Compared to their Non-musical Colleagues, Musicians perform better in Math.
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Compared to their Non-musical Colleagues, Musicians perform better in Math.

Students who study music participate in a wide array of learning activities, any one of which could improve their academic achievement. They are said to do well in mathematics compared to their colleagues who don’t. This could be due to different factors or the environment they are exposed to. Musicians gain the ability to read notation, increase their listening skills, build skills for working in teams, and develop the discipline to practice regularly.

Learning music helps students enhance their arithmetic skills because, on some level, all melodies can be understood as a form of mathematics. Playing instruments strengthens areas of the brain that are employed when performing mathematical tasks. A student can tackle college questions and answers without difficulty using this ability. It is all about time signatures and progressions that follow a set pattern. Hence, it becomes easy to understand why these students outperform their non-musical colleagues in mathematics. It also emphasizes the positive outcomes of incorporating sound in education.

Does Music Affect Math Performance?

Math and music are inextricably linked, even though each may have originated separately. The latter requires an understanding of mathematics, while musicians need a sense of mathematics to master their instruments. There is an increase in brain activity while listening to or playing a song. It is almost impossible for either of them to exist in isolation. Although this connection is substantial, the question of which of these two aspects is more significant is still relevant.

Listening to melodies can be beneficial to a student’s development of mathematical skills. The brain’s parts responsible for reasoning become more active when a person listens to rhythms. In addition, it has a varied effect on the left and right hemispheres of the brain. Ultimately, this results in an optimal balance being created in the brain. With the use of mathematical music videos, musicians can relate better to a math lesson. Statistics on how music helps students found that students who learned to play during their math tests had a 40% improvement in their overall score.

According to Martin Guhn, an assistant professor at the University of British Columbia, who was also a co-investigator in the study, learning to play an instrument and performing in an ensemble are both very challenging activities. A music student must learn how to read notation, develop extraordinary listening abilities, build team skills, and acquire the discipline to practice. These learning experiences and others contribute to developing a learner’s cognitive skills, a sense of self-advocacy, executive functions, motivation towards learning, learning in school, and self-efficacy.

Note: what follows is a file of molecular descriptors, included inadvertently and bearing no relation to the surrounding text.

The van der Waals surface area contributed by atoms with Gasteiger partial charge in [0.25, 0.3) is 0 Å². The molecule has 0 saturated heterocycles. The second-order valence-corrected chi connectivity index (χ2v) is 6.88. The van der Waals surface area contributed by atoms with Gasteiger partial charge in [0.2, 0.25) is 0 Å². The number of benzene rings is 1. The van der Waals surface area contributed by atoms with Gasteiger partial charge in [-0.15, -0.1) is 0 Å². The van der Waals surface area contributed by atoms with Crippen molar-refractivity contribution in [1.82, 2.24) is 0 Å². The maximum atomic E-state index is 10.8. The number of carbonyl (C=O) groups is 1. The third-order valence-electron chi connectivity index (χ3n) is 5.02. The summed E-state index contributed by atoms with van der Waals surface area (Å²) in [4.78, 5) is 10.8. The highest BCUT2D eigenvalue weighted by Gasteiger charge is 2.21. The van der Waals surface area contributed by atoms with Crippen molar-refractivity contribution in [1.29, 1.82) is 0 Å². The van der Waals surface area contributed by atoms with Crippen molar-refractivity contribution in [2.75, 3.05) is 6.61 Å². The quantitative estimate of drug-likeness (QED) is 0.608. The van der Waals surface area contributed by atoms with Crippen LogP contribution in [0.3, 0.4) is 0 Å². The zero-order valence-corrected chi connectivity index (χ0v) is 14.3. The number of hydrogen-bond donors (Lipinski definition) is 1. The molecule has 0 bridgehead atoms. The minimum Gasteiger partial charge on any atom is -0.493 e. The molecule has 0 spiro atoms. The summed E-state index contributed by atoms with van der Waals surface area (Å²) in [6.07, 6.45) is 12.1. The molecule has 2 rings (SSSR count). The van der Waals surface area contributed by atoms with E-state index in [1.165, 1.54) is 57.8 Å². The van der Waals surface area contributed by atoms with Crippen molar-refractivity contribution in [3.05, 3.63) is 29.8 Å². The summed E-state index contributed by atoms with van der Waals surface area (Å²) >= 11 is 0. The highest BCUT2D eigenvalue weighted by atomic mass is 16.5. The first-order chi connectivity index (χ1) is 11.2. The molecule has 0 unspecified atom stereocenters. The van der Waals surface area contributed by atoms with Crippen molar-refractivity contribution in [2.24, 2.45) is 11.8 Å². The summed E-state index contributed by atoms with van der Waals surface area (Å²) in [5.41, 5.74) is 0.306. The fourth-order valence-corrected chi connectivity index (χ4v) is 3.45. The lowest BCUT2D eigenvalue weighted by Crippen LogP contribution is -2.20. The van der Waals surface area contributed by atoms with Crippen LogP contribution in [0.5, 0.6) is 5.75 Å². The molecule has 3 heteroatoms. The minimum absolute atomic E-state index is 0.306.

How Music Helps Improve Learning Mathematics

Music can assist any learner in improving their mathematical abilities. Here are a few ways it helps improves students’ mathematical skills:

  1. Encourages Analytical and Critical Thinking Skills

You can say that music is a little more analytical and mathematical. You need to be able to think critically and figure out solutions to problems if you want to create and play excellent sounds. As a result, you can apply this critical thinking and analytical strategy when solving math problems.

  1. Music applies Diverse Math Concepts

Being a musician means that you frequently work on multiple tasks at the same time. You have to be able to read and then physically translate what you see on the page. You are doing all of this to express yourself artistically. However, turning that music on paper into physical action is a bit of a mathematical equation in and of itself.

You need to understand how a specific piece of language translates or how a given movement translates. You also need to know how to swap plans if things change. This method, in many respects, might be seen as having some parallels to the fundamentals of algebra.

In addition to that, music is full of fractions. There are also half, whole, and quarter notes, which follow the same rules they would follow in a mathematical equation. Additionally, there are tempos and rhythms at play. The study of the interactions between numbers is what mathematics is all about, and if you extract those numbers out of the equation and replace them with notes and rhythm, then you have a sound.

  1. Students Can Learn Valuable Life Lessons Through Musical Performance

Although listening to rhythms can improve cognition and mathematical skills, performing offers even more benefits. Learning the art of songs helps students enhance their arithmetic skills. Playing songs strengthens areas of the brain that are employed when performing mathematical tasks. Youngsters who play instruments are even better equipped to solve complex math problems than their counterparts who do not. With the analytical skills they develop while engaging in this art, college students can apply these skills to real-life situations. 


Music serves as a significant motivator in the learning environment. It gives pupils plenty of opportunities to learn and practice. Students who dedicate themselves to mastering an instrument pick up other talents that improve their academic performance. Those who can apply the same patience they use in practice to complete their schoolwork will have the upper hand over their colleagues who don’t. Practicing scales requires a significant amount of patience. Playing music is an excellent way to strengthen your calculative abilities.

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